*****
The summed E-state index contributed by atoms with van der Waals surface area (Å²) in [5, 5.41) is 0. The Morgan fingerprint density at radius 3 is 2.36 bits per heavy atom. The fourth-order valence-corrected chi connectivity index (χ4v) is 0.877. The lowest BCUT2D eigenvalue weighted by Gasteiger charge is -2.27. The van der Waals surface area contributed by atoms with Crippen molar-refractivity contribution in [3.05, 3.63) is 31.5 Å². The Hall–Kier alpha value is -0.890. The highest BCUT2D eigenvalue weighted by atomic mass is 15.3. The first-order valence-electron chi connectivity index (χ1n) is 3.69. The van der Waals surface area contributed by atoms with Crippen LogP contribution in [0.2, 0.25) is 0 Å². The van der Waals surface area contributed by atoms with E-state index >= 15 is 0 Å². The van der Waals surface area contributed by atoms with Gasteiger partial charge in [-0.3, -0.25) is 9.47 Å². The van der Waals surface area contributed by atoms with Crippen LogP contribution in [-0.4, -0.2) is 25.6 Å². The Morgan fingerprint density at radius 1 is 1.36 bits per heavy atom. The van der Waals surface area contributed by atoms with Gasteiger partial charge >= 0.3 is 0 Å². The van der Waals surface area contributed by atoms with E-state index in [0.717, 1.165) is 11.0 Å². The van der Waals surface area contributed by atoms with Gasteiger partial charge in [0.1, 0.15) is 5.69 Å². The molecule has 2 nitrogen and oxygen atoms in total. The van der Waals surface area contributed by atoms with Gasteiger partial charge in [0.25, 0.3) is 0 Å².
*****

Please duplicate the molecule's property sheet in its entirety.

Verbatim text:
The summed E-state index contributed by atoms with van der Waals surface area (Å²) in [5, 5.41) is 0. The Morgan fingerprint density at radius 3 is 2.36 bits per heavy atom. The fourth-order valence-corrected chi connectivity index (χ4v) is 0.877. The lowest BCUT2D eigenvalue weighted by Gasteiger charge is -2.27. The van der Waals surface area contributed by atoms with Crippen molar-refractivity contribution in [3.05, 3.63) is 31.5 Å². The Hall–Kier alpha value is -0.890. The highest BCUT2D eigenvalue weighted by atomic mass is 15.3. The first-order valence-electron chi connectivity index (χ1n) is 3.69. The van der Waals surface area contributed by atoms with Crippen LogP contribution in [0.2, 0.25) is 0 Å². The van der Waals surface area contributed by atoms with E-state index >= 15 is 0 Å². The van der Waals surface area contributed by atoms with Gasteiger partial charge in [-0.3, -0.25) is 9.47 Å². The van der Waals surface area contributed by atoms with Crippen LogP contribution in [-0.4, -0.2) is 25.6 Å². The Morgan fingerprint density at radius 1 is 1.36 bits per heavy atom. The van der Waals surface area contributed by atoms with Gasteiger partial charge >= 0.3 is 0 Å². The van der Waals surface area contributed by atoms with E-state index in [0.717, 1.165) is 11.0 Å². The van der Waals surface area contributed by atoms with Gasteiger partial charge in [0.1, 0.15) is 5.69 Å². The molecule has 2 nitrogen and oxygen atoms in total. The van der Waals surface area contributed by atoms with Gasteiger partial charge in [0.25, 0.3) is 0 Å².